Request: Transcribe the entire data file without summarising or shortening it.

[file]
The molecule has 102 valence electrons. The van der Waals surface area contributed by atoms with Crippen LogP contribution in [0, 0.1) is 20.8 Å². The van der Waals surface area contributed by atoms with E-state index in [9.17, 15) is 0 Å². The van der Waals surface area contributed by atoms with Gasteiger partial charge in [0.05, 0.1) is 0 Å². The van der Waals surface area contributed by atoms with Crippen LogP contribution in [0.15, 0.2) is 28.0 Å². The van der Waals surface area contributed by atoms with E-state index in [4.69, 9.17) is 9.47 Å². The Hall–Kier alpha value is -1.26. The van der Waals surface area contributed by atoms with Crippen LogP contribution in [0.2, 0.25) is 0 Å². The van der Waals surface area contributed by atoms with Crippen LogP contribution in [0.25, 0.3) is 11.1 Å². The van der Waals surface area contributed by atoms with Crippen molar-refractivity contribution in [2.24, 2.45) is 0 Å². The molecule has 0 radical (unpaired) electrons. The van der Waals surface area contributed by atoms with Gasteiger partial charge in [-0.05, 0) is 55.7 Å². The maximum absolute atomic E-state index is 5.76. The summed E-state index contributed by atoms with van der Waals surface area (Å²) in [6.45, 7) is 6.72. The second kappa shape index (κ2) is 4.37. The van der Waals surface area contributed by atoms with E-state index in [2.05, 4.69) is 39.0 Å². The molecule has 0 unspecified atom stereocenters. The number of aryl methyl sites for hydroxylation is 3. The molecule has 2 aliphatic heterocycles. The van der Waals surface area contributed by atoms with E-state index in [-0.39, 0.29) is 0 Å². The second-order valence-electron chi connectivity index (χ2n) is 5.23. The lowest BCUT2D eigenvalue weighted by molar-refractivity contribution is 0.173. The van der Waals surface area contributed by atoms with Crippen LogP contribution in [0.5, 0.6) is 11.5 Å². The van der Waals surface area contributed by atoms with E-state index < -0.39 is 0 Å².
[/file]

The molecule has 102 valence electrons. The van der Waals surface area contributed by atoms with Crippen LogP contribution in [0, 0.1) is 20.8 Å². The van der Waals surface area contributed by atoms with E-state index in [9.17, 15) is 0 Å². The van der Waals surface area contributed by atoms with Gasteiger partial charge in [0.05, 0.1) is 0 Å². The van der Waals surface area contributed by atoms with Crippen LogP contribution in [0.15, 0.2) is 28.0 Å². The van der Waals surface area contributed by atoms with E-state index in [4.69, 9.17) is 9.47 Å². The Hall–Kier alpha value is -1.26. The van der Waals surface area contributed by atoms with Crippen LogP contribution in [0.2, 0.25) is 0 Å². The van der Waals surface area contributed by atoms with Crippen LogP contribution in [0.25, 0.3) is 11.1 Å². The van der Waals surface area contributed by atoms with Crippen molar-refractivity contribution in [2.24, 2.45) is 0 Å². The molecule has 0 radical (unpaired) electrons. The van der Waals surface area contributed by atoms with Gasteiger partial charge in [-0.05, 0) is 55.7 Å². The maximum absolute atomic E-state index is 5.76. The summed E-state index contributed by atoms with van der Waals surface area (Å²) in [6.45, 7) is 6.72. The second kappa shape index (κ2) is 4.37. The van der Waals surface area contributed by atoms with E-state index in [2.05, 4.69) is 39.0 Å². The molecule has 0 unspecified atom stereocenters. The number of aryl methyl sites for hydroxylation is 3. The molecule has 2 aliphatic heterocycles. The van der Waals surface area contributed by atoms with E-state index in [-0.39, 0.29) is 0 Å². The second-order valence-electron chi connectivity index (χ2n) is 5.23. The lowest BCUT2D eigenvalue weighted by molar-refractivity contribution is 0.173. The van der Waals surface area contributed by atoms with Crippen LogP contribution in [0.5, 0.6) is 11.5 Å². The van der Waals surface area contributed by atoms with E-state index < -0.39 is 0 Å².